A recent review of evidence regarding psychosocial interventions for childhood depression12 concluded that cognitive behavioral group therapy, with or without a parental component, is the lone well-established treatment. However, most studies have included children screened for elevated symptoms of depression who may or may not meet diagnostic criteria for major depressive disorder. Behavior therapy is considered probably efficacious for childhood depression, and a number of other experimental interventions show promise but require further evaluation.12 Currently, only 2 research groups have focused on psychosocial interventions for childhood bipolar disorder.13-15 Hence, increased attention to creation and testing of treatments specifically targeting depression and bipolar disorder in children is needed.16 In particular, studies should focus on children's developmental needs, address comorbidity, involve family members in treatment, demonstrate treatment gains as rated by parents and clinicians rather than children themselves, and compare experimental interventions with standard care or treatment as usual (TAU) rather than no-treatment or attention control groups.12,17,18 In addition, parental psychopathology may affect treatment adherence and response. For example, Brent et al19 reported that in the absence of maternal depression, cognitive behavioral therapy was more effective for adolescents with major depression than either systematic behavioral family therapy or nondirective supportive therapy; the efficacy of cognitive behavioral therapy was mitigated by the presence of maternal depressive symptoms (ie, mothers with Beck Depression Inventory scores >9 vs ≤9).
Our research group has developed, tested, and refined a multifamily psychoeducational psychotherapy (MF-PEP). Initially an intervention of six 75-minute sessions,20 it was expanded to eight 90-minute sessions prior to this study. Multifamily psychoeducational psychotherapy combines psychoeducation, family systems, and cognitive behavioral psychotherapy techniques (eg, problem-solving skills, pleasant life-event scheduling) to target mood disorder symptoms and the impairment they cause. It aims to help parents and children do the following: learn about mood disorders and their treatment; gain support from other families with similar difficulties and from professionals who understand the disorders; and build skills in 4 areas including mood symptom management, affect regulation, problem solving, and communication. Information regarding the theoretical foundations of MF-PEP has been published previously.21 Pilot studies indicate that MF-PEP is associated with the following: increased knowledge of mood disorders; increased positive family interactions; increased efficacy in seeking treatment; improved coping skills; improved parental attitude toward the child and the treatment; increased social support from parents; and a trend toward increased social support from peers in children.22,23 To assess the impact of MF-PEP on children's mood symptoms, this full-scale randomized trial was conducted.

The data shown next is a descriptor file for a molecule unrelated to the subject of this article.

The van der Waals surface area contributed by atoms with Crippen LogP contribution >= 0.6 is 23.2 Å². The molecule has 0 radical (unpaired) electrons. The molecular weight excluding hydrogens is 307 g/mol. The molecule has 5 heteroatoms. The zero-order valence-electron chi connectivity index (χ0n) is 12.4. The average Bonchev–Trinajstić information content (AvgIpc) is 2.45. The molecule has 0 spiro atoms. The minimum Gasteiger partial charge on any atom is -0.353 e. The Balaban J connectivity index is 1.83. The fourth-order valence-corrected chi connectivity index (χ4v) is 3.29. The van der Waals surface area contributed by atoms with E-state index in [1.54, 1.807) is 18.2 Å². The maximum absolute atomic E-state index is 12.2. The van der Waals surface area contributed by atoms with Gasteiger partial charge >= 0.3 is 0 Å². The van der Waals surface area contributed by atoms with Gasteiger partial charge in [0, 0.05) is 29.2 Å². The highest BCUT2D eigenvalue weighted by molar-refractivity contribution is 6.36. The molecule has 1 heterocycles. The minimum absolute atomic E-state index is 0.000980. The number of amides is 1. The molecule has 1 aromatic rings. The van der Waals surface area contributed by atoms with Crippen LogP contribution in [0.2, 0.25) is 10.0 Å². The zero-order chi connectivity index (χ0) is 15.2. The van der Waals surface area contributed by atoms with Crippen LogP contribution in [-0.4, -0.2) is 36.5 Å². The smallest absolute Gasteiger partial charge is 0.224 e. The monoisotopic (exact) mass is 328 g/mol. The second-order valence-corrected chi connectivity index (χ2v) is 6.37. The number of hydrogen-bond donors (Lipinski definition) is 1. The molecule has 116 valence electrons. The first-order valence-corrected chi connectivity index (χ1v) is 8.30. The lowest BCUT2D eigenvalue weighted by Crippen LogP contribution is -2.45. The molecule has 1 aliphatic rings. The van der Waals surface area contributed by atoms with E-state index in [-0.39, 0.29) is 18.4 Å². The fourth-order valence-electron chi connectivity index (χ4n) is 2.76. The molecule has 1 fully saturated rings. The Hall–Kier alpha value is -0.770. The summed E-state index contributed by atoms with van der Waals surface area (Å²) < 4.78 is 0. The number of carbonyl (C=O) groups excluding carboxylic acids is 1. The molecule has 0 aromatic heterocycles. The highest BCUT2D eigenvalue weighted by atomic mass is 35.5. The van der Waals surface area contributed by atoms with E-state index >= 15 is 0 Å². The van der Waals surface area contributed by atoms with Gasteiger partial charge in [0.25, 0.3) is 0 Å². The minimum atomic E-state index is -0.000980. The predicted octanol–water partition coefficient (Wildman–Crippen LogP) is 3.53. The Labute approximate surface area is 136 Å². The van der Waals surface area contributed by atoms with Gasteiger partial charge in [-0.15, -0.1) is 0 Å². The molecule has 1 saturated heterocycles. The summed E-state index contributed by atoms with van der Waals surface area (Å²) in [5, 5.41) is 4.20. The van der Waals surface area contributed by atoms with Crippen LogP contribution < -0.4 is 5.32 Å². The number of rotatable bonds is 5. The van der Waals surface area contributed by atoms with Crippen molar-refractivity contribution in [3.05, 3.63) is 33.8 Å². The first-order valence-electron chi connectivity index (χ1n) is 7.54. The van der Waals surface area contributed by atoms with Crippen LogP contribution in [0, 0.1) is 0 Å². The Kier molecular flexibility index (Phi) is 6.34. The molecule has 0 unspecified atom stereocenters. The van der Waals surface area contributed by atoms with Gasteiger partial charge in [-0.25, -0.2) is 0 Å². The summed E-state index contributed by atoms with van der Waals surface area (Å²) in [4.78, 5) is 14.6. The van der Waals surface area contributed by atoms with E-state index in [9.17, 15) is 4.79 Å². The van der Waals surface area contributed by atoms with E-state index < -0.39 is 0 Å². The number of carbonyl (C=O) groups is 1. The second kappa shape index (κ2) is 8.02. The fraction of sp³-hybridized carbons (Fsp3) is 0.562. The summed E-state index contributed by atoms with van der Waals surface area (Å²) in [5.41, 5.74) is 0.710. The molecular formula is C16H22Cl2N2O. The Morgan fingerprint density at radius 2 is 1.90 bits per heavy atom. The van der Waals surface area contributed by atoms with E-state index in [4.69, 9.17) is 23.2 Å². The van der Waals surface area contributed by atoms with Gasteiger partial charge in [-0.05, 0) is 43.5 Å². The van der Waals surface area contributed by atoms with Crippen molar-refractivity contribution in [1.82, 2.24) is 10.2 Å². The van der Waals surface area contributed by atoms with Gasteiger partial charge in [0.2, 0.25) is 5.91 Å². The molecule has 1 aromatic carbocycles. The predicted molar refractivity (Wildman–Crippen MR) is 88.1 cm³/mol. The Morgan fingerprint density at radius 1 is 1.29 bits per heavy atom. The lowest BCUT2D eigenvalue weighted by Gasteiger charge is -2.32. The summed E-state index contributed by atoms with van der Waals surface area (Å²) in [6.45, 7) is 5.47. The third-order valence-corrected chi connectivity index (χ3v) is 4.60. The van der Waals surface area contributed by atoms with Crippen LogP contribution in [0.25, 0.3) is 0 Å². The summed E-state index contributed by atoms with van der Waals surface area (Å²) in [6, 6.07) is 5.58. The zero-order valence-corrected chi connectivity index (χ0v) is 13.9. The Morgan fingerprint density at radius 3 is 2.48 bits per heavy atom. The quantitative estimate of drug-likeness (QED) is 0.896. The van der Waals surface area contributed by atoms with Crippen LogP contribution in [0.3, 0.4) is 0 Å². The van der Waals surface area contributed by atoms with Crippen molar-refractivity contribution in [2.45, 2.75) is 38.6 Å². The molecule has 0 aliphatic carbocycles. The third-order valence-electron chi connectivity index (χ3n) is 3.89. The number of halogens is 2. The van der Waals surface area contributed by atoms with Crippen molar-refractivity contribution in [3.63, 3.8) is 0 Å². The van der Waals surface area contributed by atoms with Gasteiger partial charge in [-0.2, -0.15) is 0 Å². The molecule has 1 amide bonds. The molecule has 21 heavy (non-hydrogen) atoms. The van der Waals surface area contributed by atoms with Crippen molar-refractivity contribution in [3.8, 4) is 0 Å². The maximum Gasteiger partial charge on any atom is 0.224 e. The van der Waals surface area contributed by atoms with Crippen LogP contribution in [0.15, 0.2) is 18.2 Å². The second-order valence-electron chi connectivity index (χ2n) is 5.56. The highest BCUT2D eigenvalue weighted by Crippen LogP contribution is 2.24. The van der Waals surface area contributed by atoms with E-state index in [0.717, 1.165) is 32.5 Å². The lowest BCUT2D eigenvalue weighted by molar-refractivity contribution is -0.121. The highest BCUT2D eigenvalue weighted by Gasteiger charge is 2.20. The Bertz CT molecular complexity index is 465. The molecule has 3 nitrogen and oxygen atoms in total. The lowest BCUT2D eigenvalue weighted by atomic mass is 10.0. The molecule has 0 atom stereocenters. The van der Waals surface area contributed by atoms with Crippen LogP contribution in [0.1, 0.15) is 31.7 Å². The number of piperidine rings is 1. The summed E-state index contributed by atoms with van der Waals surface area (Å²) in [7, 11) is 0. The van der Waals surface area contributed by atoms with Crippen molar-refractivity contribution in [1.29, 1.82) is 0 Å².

Two main hypotheses were tested. First, children receiving MF-PEP will show greater improvement in mood symptoms over 1 year compared with children in a wait-list control (WLC) condition. Second, WLC children will show a similar reduction in mood symptoms when they receive MF-PEP 1 year after study entry. In addition, 2 secondary hypotheses were investigated. First, participants who complete treatment (ie, attend ≥6 of 8 treatment sessions) will show greater improvement in mood symptoms than participants who do not complete treatment. Second, parental psychopathology will be correlated with treatment dropout and response.